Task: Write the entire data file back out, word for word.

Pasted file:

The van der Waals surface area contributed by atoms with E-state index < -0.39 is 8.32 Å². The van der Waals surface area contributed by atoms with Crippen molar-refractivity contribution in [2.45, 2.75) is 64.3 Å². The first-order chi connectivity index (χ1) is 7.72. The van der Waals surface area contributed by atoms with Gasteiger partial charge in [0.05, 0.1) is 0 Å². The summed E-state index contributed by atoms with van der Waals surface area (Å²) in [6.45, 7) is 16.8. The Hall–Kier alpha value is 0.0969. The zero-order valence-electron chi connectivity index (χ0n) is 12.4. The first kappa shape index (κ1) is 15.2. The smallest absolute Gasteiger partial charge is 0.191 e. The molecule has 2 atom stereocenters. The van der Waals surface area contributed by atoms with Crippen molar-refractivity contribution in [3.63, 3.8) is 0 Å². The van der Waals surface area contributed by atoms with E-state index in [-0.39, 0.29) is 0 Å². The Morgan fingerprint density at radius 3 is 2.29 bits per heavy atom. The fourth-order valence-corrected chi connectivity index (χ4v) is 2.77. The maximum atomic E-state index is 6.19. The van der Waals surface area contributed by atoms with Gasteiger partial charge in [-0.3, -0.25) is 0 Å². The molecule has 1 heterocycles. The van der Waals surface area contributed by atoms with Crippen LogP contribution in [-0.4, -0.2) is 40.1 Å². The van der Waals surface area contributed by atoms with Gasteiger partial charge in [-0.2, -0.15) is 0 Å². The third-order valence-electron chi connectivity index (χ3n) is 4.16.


The van der Waals surface area contributed by atoms with E-state index < -0.39 is 8.32 Å². The van der Waals surface area contributed by atoms with Crippen molar-refractivity contribution in [2.45, 2.75) is 64.3 Å². The first-order chi connectivity index (χ1) is 7.72. The van der Waals surface area contributed by atoms with Gasteiger partial charge in [0.05, 0.1) is 0 Å². The summed E-state index contributed by atoms with van der Waals surface area (Å²) in [6.45, 7) is 16.8. The Hall–Kier alpha value is 0.0969. The zero-order valence-electron chi connectivity index (χ0n) is 12.4. The first kappa shape index (κ1) is 15.2. The smallest absolute Gasteiger partial charge is 0.191 e. The molecule has 2 atom stereocenters. The van der Waals surface area contributed by atoms with Crippen molar-refractivity contribution in [3.63, 3.8) is 0 Å². The van der Waals surface area contributed by atoms with E-state index in [-0.39, 0.29) is 0 Å². The Morgan fingerprint density at radius 3 is 2.29 bits per heavy atom. The fourth-order valence-corrected chi connectivity index (χ4v) is 2.77. The maximum atomic E-state index is 6.19. The van der Waals surface area contributed by atoms with Gasteiger partial charge in [-0.3, -0.25) is 0 Å². The molecule has 1 heterocycles. The van der Waals surface area contributed by atoms with Crippen LogP contribution in [-0.4, -0.2) is 40.1 Å². The van der Waals surface area contributed by atoms with Gasteiger partial charge in [-0.2, -0.15) is 0 Å². The third-order valence-electron chi connectivity index (χ3n) is 4.16.